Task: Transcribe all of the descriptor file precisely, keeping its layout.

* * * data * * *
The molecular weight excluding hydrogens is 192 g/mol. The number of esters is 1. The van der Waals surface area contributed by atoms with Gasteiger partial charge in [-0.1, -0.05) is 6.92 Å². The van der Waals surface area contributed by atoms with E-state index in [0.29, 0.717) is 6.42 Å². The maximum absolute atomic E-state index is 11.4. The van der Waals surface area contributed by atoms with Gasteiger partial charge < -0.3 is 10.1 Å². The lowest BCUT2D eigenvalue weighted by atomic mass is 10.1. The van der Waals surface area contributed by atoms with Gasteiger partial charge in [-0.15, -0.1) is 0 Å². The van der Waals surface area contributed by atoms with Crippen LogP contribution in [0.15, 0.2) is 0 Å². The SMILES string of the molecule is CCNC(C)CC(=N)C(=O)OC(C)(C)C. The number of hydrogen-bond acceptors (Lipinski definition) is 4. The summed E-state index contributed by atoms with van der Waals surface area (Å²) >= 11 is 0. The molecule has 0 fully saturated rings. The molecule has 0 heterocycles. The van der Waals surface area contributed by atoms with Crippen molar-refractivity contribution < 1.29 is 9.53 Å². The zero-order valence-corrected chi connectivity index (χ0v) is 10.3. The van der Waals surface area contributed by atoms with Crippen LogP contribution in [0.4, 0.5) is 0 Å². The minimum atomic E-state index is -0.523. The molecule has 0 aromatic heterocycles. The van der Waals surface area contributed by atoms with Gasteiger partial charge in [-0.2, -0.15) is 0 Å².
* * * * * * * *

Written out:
The molecular weight excluding hydrogens is 192 g/mol. The number of esters is 1. The van der Waals surface area contributed by atoms with Gasteiger partial charge in [-0.1, -0.05) is 6.92 Å². The van der Waals surface area contributed by atoms with E-state index in [0.29, 0.717) is 6.42 Å². The maximum absolute atomic E-state index is 11.4. The van der Waals surface area contributed by atoms with Gasteiger partial charge < -0.3 is 10.1 Å². The lowest BCUT2D eigenvalue weighted by atomic mass is 10.1. The van der Waals surface area contributed by atoms with Gasteiger partial charge in [-0.15, -0.1) is 0 Å². The van der Waals surface area contributed by atoms with Crippen LogP contribution in [0.15, 0.2) is 0 Å². The SMILES string of the molecule is CCNC(C)CC(=N)C(=O)OC(C)(C)C. The number of hydrogen-bond acceptors (Lipinski definition) is 4. The summed E-state index contributed by atoms with van der Waals surface area (Å²) >= 11 is 0. The molecule has 0 fully saturated rings. The molecule has 0 heterocycles. The van der Waals surface area contributed by atoms with Crippen molar-refractivity contribution < 1.29 is 9.53 Å². The zero-order valence-corrected chi connectivity index (χ0v) is 10.3. The van der Waals surface area contributed by atoms with Crippen LogP contribution in [0.4, 0.5) is 0 Å². The minimum atomic E-state index is -0.523. The molecule has 0 aromatic heterocycles. The van der Waals surface area contributed by atoms with Gasteiger partial charge in [-0.2, -0.15) is 0 Å².